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Human impact has contributed to the decline of the Eurasion lynx

Disentangling the contribution of long?term evolutionary processes and recent anthropogenic impacts to current genetic patterns of wildlife species is key to assessing genetic risks and designing conservation strategies. Eighty whole nuclear genomes and 96 mitogenomes from populations of the Eurasian lynx covering a range of conservation statuses, climatic zones and subspecies across Eurasia were used to infer the demographic history, reconstruct genetic patterns, and discuss the influence of long?term isolation and more recent human?driven changes. Results show that Eurasian lynx populations shared a common history until 100,000 years ago, when Asian and European populations started to diverge and both entered a period of continuous and widespread decline, with western populations, except Kirov (Russia), maintaining lower effective sizes than eastern populations. Population declines and increased isolation in more recent times probably drove the genetic differentiation between geographically and ecologically close westernmost European populations. By contrast, and despite the wide range of habitats covered, populations are quite homogeneous genetically across the Asian range, showing a pattern of isolation by distance and providing little genetic support for the several proposed subspecies. Mitogenomic and nuclear divergences and population declines starting during the Late Pleistocene can be mostly attributed to climatic fluctuations and early human influence, but the widespread and sustained decline since the Holocene is more probably the consequence of anthropogenic impacts which intensified in recent centuries, especially in western Europe. Genetic erosion in isolated European populations and lack of evidence for long?term isolation argue for the restoration of lost population connectivity between European and Asian poulations. informacion[at] Lucena-Perez et al (2020). Genomic patterns in the widespread Eurasian lynx shaped by Late Quaternary climatic fluctuations and anthropogenic impacts. MOL ECOL 29(4) DOI 10.1111/mec.15366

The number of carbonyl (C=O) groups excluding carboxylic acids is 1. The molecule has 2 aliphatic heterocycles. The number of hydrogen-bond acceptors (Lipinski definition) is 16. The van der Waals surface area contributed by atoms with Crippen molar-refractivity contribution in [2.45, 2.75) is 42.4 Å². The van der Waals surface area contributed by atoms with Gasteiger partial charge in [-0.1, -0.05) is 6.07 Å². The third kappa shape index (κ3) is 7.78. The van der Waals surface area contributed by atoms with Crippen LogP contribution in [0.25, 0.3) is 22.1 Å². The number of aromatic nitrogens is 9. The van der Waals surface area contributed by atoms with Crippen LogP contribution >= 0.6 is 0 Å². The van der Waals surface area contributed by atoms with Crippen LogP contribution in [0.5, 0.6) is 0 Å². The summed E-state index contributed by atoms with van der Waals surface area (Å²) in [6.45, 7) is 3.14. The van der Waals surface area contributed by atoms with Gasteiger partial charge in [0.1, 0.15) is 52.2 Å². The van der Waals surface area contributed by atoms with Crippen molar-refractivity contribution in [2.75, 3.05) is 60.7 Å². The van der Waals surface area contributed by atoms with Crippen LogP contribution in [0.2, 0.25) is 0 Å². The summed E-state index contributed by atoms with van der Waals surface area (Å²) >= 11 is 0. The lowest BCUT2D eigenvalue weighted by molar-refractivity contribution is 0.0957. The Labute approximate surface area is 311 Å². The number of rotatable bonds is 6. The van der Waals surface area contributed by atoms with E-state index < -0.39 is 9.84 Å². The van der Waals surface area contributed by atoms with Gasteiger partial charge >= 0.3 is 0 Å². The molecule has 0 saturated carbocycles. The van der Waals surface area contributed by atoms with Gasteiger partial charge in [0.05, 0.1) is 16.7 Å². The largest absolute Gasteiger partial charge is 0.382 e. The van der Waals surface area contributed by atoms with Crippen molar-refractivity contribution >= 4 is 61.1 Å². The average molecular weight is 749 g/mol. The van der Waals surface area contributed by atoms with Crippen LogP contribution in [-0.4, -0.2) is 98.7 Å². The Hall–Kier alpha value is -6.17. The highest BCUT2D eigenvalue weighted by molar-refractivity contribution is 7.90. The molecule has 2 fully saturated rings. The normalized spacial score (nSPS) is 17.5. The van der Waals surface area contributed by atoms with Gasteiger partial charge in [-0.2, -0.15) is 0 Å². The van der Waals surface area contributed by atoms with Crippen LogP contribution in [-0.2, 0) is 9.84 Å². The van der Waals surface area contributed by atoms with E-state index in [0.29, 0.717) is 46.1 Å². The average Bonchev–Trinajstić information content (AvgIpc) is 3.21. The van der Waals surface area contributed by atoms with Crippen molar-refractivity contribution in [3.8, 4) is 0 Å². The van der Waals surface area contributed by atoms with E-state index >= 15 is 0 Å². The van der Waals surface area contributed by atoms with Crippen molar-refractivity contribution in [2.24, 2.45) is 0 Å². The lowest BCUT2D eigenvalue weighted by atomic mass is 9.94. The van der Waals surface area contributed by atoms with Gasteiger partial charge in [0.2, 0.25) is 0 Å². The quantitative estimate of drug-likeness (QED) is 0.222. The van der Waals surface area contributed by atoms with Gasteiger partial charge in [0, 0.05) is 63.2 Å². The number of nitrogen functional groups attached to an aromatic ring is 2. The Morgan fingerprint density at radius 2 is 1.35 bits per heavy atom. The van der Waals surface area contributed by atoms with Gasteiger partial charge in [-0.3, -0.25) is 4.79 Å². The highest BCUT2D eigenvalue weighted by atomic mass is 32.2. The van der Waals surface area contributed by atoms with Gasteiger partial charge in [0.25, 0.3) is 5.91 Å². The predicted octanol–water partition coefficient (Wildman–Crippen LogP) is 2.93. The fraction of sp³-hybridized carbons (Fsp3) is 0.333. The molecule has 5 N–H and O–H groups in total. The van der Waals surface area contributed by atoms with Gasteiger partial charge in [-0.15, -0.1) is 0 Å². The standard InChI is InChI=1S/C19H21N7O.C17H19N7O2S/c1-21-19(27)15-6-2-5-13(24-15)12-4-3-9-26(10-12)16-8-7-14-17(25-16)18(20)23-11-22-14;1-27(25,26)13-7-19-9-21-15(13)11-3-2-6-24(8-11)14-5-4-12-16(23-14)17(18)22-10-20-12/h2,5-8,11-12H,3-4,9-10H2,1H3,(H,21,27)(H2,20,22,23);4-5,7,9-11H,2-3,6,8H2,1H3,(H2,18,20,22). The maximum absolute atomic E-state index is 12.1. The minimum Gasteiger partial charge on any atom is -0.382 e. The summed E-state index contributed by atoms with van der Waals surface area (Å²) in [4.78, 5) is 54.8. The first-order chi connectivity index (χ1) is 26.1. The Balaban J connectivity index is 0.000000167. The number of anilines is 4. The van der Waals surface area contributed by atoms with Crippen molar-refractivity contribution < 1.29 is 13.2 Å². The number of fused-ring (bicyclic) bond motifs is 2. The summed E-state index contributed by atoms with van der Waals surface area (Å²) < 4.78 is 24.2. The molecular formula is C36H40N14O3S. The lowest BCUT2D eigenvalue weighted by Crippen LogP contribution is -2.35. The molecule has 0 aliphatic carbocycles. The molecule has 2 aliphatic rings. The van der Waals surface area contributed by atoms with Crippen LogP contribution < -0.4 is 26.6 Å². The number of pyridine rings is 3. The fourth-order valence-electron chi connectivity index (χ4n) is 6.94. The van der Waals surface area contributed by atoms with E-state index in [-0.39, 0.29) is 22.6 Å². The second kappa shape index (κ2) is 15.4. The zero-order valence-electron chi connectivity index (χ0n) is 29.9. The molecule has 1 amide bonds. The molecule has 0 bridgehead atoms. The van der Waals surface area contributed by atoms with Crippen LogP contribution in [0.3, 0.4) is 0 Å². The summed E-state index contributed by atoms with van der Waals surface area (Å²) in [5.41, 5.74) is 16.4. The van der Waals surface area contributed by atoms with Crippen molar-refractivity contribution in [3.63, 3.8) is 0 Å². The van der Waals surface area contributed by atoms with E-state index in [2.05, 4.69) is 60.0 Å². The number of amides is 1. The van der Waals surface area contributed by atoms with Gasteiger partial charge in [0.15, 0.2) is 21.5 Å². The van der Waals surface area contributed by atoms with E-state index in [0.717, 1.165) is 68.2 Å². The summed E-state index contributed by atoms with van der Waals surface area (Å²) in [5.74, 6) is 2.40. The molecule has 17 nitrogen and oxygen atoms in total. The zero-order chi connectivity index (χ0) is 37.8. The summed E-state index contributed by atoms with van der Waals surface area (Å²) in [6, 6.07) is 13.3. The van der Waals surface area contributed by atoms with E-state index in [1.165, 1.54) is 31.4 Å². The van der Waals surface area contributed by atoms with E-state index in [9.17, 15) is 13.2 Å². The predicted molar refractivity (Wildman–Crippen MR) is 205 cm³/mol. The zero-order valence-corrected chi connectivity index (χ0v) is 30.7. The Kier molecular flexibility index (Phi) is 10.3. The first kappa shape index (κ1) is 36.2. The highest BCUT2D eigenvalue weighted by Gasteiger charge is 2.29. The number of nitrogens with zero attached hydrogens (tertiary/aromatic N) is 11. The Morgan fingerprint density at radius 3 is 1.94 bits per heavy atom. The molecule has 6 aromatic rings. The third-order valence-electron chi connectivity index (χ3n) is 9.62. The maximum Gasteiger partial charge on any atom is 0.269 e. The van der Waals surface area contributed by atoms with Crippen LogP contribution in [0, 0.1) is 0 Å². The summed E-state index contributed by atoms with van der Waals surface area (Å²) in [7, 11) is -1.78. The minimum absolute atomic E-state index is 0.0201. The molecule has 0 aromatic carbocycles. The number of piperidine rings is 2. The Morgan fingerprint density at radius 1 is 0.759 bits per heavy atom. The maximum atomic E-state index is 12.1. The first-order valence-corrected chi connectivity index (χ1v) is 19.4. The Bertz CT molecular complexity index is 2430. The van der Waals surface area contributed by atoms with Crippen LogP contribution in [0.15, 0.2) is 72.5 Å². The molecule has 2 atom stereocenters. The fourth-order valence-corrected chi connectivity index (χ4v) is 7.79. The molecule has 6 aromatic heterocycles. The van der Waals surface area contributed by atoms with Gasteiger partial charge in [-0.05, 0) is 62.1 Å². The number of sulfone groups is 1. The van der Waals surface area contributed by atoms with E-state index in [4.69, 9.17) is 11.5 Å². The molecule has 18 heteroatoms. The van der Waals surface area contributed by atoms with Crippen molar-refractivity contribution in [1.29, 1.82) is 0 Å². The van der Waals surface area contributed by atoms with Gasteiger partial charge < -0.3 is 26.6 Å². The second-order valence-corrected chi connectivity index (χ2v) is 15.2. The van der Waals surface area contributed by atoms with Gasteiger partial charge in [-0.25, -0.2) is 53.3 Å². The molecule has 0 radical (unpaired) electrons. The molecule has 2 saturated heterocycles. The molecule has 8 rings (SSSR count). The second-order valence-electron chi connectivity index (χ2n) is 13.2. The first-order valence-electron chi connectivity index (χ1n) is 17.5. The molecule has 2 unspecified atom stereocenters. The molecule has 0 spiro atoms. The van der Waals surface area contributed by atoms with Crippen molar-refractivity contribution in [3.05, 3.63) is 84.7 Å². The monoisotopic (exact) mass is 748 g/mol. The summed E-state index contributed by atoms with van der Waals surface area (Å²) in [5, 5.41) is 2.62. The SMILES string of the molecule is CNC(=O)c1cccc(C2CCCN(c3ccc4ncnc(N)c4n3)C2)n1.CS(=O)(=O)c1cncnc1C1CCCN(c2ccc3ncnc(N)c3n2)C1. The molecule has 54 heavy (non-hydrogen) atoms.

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Evolutionary homogenization of bird communities in urban environments

Evolutionary homogenization of bird communities in urban environments

The process of urbanization can lead to specialist species being replaced by generalist species in space and time, increasing similarity among bird communities. This phenomenon is termed biotic homogenization and is directly related to taxonomic and functional diversity. However, the effects of urbanization on phylogenetic diversity remain unclear. This study addresses the effects of the process of urbanization on the evolutionary distinctiveness (a quantitative measure of the genetic or evolutionary uniqueness of species) of bird communities. Mixed models were used to compare the effects of urbanization on the evolutionary distinctiveness of bird communities in rural and urban environments in six different European cities from different ecoregions. The study presents unique large-scale evidence of a negative impact of urban environments on the evolutionary uniqueness of birds. Compared with bird communities in rural environments, bird communities in urban environments have lower average evolutionary distinctiveness in all countries, independent of ecoregion, and these values are unrelated to the taxonomic diversity present in each country. Findings provide important information on the spectrum of effects on global biodiversity of changes in land use related to the process of urbanization. Therefore, urban environments are a factor of concern for maintaining diversity across the tree of life of birds, suggesting that urbanization planning could help buffer against extreme loss of phylogenetic diversity caused by this process. informacion[at] Morelli et al (2016) Evidence of evolutionary homogenization of bird communities in urban environments across Europe. Global Ecol Biogeogr 25: 1284–1293 doi:10.1111/geb.12486